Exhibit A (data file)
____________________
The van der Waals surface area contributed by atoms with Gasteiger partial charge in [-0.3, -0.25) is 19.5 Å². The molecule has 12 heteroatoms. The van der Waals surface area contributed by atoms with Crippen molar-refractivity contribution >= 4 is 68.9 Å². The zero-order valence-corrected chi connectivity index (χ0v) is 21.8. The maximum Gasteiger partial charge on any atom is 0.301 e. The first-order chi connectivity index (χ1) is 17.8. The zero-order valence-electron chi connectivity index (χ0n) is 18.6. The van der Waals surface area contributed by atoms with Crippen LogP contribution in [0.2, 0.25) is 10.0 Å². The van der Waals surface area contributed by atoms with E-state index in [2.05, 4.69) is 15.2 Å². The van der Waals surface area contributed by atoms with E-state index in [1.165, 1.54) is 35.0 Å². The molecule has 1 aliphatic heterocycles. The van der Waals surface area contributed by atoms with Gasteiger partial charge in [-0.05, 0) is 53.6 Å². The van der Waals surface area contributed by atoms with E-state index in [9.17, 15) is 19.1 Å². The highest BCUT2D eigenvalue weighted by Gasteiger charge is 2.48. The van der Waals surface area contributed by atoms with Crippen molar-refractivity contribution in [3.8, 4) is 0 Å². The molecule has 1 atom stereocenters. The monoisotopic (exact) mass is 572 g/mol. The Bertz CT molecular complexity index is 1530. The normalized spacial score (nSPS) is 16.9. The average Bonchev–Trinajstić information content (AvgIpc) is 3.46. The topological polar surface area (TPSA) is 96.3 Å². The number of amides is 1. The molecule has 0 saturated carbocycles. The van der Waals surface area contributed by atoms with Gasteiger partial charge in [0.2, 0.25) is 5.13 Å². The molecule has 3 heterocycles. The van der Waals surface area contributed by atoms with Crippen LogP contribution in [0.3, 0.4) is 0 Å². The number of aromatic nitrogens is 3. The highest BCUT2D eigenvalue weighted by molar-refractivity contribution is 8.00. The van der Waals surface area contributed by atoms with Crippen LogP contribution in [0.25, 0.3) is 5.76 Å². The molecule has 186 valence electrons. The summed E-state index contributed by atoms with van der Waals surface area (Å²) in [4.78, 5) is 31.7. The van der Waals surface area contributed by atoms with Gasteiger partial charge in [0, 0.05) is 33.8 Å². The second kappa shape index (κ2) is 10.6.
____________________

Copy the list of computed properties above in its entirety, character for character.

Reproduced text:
The van der Waals surface area contributed by atoms with Gasteiger partial charge in [-0.3, -0.25) is 19.5 Å². The molecule has 12 heteroatoms. The van der Waals surface area contributed by atoms with Crippen molar-refractivity contribution >= 4 is 68.9 Å². The zero-order valence-corrected chi connectivity index (χ0v) is 21.8. The maximum Gasteiger partial charge on any atom is 0.301 e. The first-order chi connectivity index (χ1) is 17.8. The zero-order valence-electron chi connectivity index (χ0n) is 18.6. The van der Waals surface area contributed by atoms with Crippen LogP contribution in [0.2, 0.25) is 10.0 Å². The van der Waals surface area contributed by atoms with E-state index in [2.05, 4.69) is 15.2 Å². The van der Waals surface area contributed by atoms with E-state index in [1.165, 1.54) is 35.0 Å². The molecule has 1 aliphatic heterocycles. The van der Waals surface area contributed by atoms with Gasteiger partial charge in [-0.05, 0) is 53.6 Å². The van der Waals surface area contributed by atoms with E-state index in [9.17, 15) is 19.1 Å². The highest BCUT2D eigenvalue weighted by Gasteiger charge is 2.48. The van der Waals surface area contributed by atoms with Crippen molar-refractivity contribution in [3.8, 4) is 0 Å². The molecule has 1 atom stereocenters. The monoisotopic (exact) mass is 572 g/mol. The Bertz CT molecular complexity index is 1530. The normalized spacial score (nSPS) is 16.9. The average Bonchev–Trinajstić information content (AvgIpc) is 3.46. The topological polar surface area (TPSA) is 96.3 Å². The number of amides is 1. The molecule has 0 saturated carbocycles. The van der Waals surface area contributed by atoms with Gasteiger partial charge in [0.2, 0.25) is 5.13 Å². The molecule has 3 heterocycles. The van der Waals surface area contributed by atoms with Crippen LogP contribution in [0.3, 0.4) is 0 Å². The number of aromatic nitrogens is 3. The highest BCUT2D eigenvalue weighted by molar-refractivity contribution is 8.00. The van der Waals surface area contributed by atoms with Crippen LogP contribution in [0.25, 0.3) is 5.76 Å². The molecule has 186 valence electrons. The summed E-state index contributed by atoms with van der Waals surface area (Å²) in [4.78, 5) is 31.7. The van der Waals surface area contributed by atoms with Gasteiger partial charge in [0, 0.05) is 33.8 Å². The second kappa shape index (κ2) is 10.6.